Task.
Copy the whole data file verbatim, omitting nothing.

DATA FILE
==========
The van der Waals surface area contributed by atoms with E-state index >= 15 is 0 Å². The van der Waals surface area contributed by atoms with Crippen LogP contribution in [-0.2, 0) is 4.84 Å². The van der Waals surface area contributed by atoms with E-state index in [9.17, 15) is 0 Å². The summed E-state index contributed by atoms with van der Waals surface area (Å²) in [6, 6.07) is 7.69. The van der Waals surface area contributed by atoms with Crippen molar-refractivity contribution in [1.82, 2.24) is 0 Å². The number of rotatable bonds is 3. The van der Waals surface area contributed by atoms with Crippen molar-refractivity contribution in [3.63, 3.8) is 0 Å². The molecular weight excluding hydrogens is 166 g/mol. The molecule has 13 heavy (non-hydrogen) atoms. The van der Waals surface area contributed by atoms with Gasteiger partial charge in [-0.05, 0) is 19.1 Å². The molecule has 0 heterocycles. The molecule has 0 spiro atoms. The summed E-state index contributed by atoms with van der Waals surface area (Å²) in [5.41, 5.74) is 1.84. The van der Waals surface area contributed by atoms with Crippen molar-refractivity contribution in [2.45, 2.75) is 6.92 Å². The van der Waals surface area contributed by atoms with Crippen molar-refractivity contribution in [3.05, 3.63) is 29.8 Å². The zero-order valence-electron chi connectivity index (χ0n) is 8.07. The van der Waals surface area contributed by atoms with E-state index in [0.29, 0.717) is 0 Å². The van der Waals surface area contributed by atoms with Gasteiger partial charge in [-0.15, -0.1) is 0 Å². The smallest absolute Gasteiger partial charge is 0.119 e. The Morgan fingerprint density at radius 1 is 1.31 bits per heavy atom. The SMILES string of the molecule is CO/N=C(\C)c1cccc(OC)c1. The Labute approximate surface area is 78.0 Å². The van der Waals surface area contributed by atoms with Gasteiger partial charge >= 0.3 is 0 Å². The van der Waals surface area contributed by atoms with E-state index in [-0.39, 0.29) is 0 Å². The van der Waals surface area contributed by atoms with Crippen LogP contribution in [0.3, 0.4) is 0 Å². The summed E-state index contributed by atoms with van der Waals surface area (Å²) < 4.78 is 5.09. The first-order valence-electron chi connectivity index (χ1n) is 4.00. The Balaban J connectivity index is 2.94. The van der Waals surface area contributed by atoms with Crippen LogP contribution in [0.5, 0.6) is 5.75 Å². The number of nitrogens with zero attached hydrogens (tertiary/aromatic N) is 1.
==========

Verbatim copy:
The van der Waals surface area contributed by atoms with E-state index >= 15 is 0 Å². The van der Waals surface area contributed by atoms with Crippen LogP contribution in [-0.2, 0) is 4.84 Å². The van der Waals surface area contributed by atoms with E-state index in [9.17, 15) is 0 Å². The summed E-state index contributed by atoms with van der Waals surface area (Å²) in [6, 6.07) is 7.69. The van der Waals surface area contributed by atoms with Crippen molar-refractivity contribution in [1.82, 2.24) is 0 Å². The number of rotatable bonds is 3. The van der Waals surface area contributed by atoms with Crippen molar-refractivity contribution in [3.63, 3.8) is 0 Å². The molecular weight excluding hydrogens is 166 g/mol. The molecule has 13 heavy (non-hydrogen) atoms. The van der Waals surface area contributed by atoms with Gasteiger partial charge in [-0.05, 0) is 19.1 Å². The molecule has 0 heterocycles. The molecule has 0 spiro atoms. The summed E-state index contributed by atoms with van der Waals surface area (Å²) in [5.41, 5.74) is 1.84. The van der Waals surface area contributed by atoms with Crippen molar-refractivity contribution in [2.45, 2.75) is 6.92 Å². The van der Waals surface area contributed by atoms with Crippen molar-refractivity contribution in [3.05, 3.63) is 29.8 Å². The zero-order valence-electron chi connectivity index (χ0n) is 8.07. The van der Waals surface area contributed by atoms with E-state index in [0.29, 0.717) is 0 Å². The van der Waals surface area contributed by atoms with Gasteiger partial charge in [-0.15, -0.1) is 0 Å². The smallest absolute Gasteiger partial charge is 0.119 e. The Morgan fingerprint density at radius 1 is 1.31 bits per heavy atom. The SMILES string of the molecule is CO/N=C(\C)c1cccc(OC)c1. The Labute approximate surface area is 78.0 Å². The van der Waals surface area contributed by atoms with Gasteiger partial charge >= 0.3 is 0 Å². The van der Waals surface area contributed by atoms with E-state index in [-0.39, 0.29) is 0 Å². The van der Waals surface area contributed by atoms with Crippen LogP contribution in [0.3, 0.4) is 0 Å². The summed E-state index contributed by atoms with van der Waals surface area (Å²) < 4.78 is 5.09. The first-order valence-electron chi connectivity index (χ1n) is 4.00. The Balaban J connectivity index is 2.94. The van der Waals surface area contributed by atoms with Crippen LogP contribution in [0.5, 0.6) is 5.75 Å². The number of nitrogens with zero attached hydrogens (tertiary/aromatic N) is 1.